Aggie author, Nishi Whiteley, makes a case for medical marijuana, urging those in attendance to speak out against prohibition. Find out more in this post from theeagle.com.
About 40 people — some searching for hope for themselves or loved ones, others just curious — attended a presentation Saturday by author Nishi Whiteley on the benefits of medical marijuana.
Whiteley, who is a Texas A&M graduate and author of Chronic Relief: A Guide to Cannabis for the Terminally & Chronically Ill, addressed the group at First United Methodist Church in Bryan and shared content from her book. First, she explained the neurology behind cannabis use and how it affects brain function. Like other fatty acids, cannabidiol (CBD) stimulates the endocannabinoid system. Whiteley said CBD has a significant effect on chronic pain and stress and enhances parts of the brain that fight oxidation and forms of inflammation, which can help with such issues as nausea, lack of focus, memory retention and anxiety.
Whiteley noted that the use of cannabis or CBD is not a “cure-all” or “magic pill,” but that the substance’s many medicinal properties were once used effectively in about 2,000 common pharmaceutical drugs in the United States before its taxation in the 1930s made possession illegal. In 1970, the marijuana tax was found to be unconstitutional, and marijuana was reclassified as part of the Controlled Substances Act.
“What is it that greed, racism and ignorance have in common?” she asked her audience. “They are the foundation of our national cannabis policy, not science.”
Whiteley received the support of Brazos County Judge John Delaney, who has spoken out against the prohibition of medical marijuana use in Texas.
“I have been on this mission pursuing this cause for about eight years now,” Delaney told Whitley’s audience during a break in the seminar. “It’s a complex story involving friends and family members whose lives were ruined in part by the ingestion of drugs and also the legal system.”
Michael Kennedy, a Bryan ISD employee, is a member of First United Methodist Church and heard about the seminar through his pastor. Kennedy said he does not have a specific personal need for cannabis to treat an ailment, but he wants to know more about it. He’s unsure whether he thinks the drug should be legalized in Texas but said he feels it is a topic worthy of exploration.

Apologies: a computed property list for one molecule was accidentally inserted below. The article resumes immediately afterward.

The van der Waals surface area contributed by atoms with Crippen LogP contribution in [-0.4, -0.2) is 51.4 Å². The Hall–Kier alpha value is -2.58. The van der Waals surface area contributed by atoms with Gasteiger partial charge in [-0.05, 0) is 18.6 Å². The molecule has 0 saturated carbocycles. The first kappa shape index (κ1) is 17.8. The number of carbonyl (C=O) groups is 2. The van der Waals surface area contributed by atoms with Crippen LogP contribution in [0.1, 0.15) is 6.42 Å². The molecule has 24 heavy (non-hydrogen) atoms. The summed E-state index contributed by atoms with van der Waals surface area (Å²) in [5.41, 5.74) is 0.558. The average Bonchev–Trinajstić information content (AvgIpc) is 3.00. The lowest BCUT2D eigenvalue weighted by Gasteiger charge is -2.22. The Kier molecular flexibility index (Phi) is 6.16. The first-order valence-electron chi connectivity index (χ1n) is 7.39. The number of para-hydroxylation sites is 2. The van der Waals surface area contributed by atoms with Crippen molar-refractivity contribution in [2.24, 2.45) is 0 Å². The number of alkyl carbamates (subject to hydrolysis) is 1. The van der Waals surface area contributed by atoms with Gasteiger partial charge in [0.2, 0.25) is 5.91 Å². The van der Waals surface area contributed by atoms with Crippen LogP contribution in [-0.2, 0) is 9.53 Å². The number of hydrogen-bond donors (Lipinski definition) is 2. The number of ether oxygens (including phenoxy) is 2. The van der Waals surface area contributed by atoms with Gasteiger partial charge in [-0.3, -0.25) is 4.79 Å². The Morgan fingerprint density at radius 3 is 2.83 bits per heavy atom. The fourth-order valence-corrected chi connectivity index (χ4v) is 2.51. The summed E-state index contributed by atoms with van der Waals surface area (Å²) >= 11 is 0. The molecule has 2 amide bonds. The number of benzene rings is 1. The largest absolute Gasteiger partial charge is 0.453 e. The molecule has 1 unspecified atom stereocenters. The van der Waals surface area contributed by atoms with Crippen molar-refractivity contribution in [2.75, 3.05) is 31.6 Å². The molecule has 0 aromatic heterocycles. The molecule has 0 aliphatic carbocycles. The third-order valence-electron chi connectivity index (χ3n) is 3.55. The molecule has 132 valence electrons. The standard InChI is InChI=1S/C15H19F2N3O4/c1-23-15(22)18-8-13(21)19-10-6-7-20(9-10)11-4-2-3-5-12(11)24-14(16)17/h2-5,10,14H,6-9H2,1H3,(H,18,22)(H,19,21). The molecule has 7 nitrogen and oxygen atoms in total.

“Hearing more about it, there seems be place for it when it’s used as medication,” he said.
Though many in attendance were local residents, one woman traveled to Bryan from Houston to meet Whiteley and learn from her book. Laura Ratliff is a former federal officer and has become involved in a society of mothers who support marijuana use to treat autism. Ratliff has a grandson who suffers from autism, and for years he has been treated with various medications carrying what Ratliff calls frightening side effects. She recently turned to CBD to help him, saying she doesn’t care that it’s illegal for her to do so in this state. Her grandson wants to join the Marine Corps when he grows up, and Ratliff and her husband want to do all they can to get him closer to achieving his dreams.
“After seeing all his medicines’ side effects, including seizures, I felt the time would come in life that he would say ‘I don’t want to take any more because these side effects are horrendous,'” she explained. “… I went to Colorado to buy CBD oil. I started him on it and weaned him off of Thorazine successfully.”
Ratliff said her grandson has improved vastly since being given cannabis oil and hasn’t needed to take such a large quantity of standard pharmaceuticals to remain healthy.
“I think anyone with a sick loved one, who has no quality of life taking 10 pills at morning and eight pills at night, would do anything to help that person,” she said. “We saw his quality of life go up and his autistic meltdowns stopped. He became more of a happy child, not a constantly upset child.”
According to The Texas Tribune, the Texas Legislature this year had a bill known as HB 2107 that would have expanded the “Compassionate Use Act” — a measure that was signed into law in 2015 — and allow the use of medical marijuana for qualifying patients with debilitating medical conditions such as terminal cancer and post-traumatic stress disorder.
Despite bipartisan support in the lower chamber, the measure did not make it out of committee.
Whiteley told the audience that it’s important for them to educate themselves not only on the benefits of cannabis, but also the best sources and means of ingestion, the means to advocate for the legalization of medical cannabis in Texas, and the potential risks involved in taking the drug, which she considered minor and paling in comparison to the benefits. Whiteley encouraged those in attendance to speak out against prohibition, to contact their representatives and pay attention to legislation.
“I want you all to leave here mad so you will do something about it,” she urged.